Danny Efroni Named IDF Military Advocate General

Announcement comes after months of debate between Defense Minister Ehud Barak and Chief of Staff Benny Gantz.

The Israel Defense Forces' next military advocate general will be Col. (res. ) Danny Efroni, who until a year-and-a-half ago served as deputy military advocate general.

The announcement came yesterday after several months of debate between Defense Minister Ehud Barak and Chief of General Staff Lt. Gen. Benny Gantz, who seemed unable to agree on a candidate to replace Military Advocate General Maj. Gen. Avichai Mandelblit.

Danny Efroni - August 24 2011 - Amos Halfani / Bemachane
Amos Halfani / Bemachane

Mandelblit has held the position for seven years.

Efroni will be promoted to brigadier-general and will assume the position in about a month. The post is an important one, because its occupant can determine the course of army investigations and make decisions regarding ethical issues.

Unlike most of his predecessors, Efroni did not do all his military service in the military prosecutor's office; he began his army service in the Intelligence Corps, joining the military legal system after finishing his law degree.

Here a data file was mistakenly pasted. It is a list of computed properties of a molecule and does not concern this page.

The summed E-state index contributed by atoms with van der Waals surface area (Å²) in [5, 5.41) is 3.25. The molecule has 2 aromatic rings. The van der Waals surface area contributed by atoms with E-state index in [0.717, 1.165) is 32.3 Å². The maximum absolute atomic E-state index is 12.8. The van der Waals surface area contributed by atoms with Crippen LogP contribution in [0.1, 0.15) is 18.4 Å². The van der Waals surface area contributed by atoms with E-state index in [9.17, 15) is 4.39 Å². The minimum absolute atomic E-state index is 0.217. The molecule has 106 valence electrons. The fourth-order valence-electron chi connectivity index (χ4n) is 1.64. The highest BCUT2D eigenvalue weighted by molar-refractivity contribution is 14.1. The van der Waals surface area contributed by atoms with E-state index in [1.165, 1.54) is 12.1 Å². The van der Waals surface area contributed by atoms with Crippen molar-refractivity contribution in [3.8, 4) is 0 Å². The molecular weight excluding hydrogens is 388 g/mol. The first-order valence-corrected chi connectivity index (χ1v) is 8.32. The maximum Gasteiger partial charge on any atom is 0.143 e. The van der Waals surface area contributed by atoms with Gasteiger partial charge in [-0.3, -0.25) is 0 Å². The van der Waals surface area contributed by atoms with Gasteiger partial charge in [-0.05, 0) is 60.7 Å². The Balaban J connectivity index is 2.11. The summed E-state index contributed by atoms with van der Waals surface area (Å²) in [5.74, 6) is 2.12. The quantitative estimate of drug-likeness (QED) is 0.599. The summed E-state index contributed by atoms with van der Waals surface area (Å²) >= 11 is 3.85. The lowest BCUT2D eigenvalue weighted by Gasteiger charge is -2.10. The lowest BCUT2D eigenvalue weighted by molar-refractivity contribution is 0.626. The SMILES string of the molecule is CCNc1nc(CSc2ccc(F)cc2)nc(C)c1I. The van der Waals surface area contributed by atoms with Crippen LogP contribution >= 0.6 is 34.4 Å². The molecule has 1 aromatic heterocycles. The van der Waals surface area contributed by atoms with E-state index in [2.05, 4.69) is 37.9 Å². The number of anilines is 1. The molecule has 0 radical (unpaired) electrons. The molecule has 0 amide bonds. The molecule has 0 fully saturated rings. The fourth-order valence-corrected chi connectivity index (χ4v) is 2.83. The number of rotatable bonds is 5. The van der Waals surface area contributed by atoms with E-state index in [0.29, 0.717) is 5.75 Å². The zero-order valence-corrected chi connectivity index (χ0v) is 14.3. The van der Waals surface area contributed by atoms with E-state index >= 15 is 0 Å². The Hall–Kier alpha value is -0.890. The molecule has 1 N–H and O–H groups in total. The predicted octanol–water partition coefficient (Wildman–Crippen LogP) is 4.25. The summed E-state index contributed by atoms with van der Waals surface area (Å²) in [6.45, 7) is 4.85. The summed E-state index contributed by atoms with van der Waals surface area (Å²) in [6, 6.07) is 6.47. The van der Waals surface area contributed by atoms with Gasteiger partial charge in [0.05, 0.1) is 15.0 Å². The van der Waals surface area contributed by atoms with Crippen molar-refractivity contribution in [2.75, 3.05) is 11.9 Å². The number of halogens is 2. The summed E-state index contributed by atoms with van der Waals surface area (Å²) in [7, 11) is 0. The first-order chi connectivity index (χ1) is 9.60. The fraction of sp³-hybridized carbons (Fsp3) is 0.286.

Efroni served as the deputy chief military prosecutor, the chief military defense attorney and the attorney for the Northern Command before spending five years as Mandelblit's deputy.

Sources note that the decision to appoint Efroni was a compromise, as neither Barak nor Gantz was willing to accept the other's preferred candidate.

Gantz had wanted to appoint the current deputy military advocate general Col. Sharon Afek, but Barak wasn't interested in appointing anyone who had been close to former chief of staff Gabi Ashkenazi.

Gantz, in turn, refused to consider Barak's preferred candidate, Col. Avi Levy, head of the Central Command Military Court, and did not even include him on the short list of recommended candidates he submitted to Barak.

Mandelblit had conducted a stringent policy of opening investigations and submitting indictments in cases of soldiers and officers suspected of abusing Palestinian civilians.

But in the case of Lt. Col. Omri Borberg, who had ordered a soldier to threaten a bound Palestinian with his weapon, the High Court intervened and ordered a tougher indictment the one Mandelblit had originally submitted.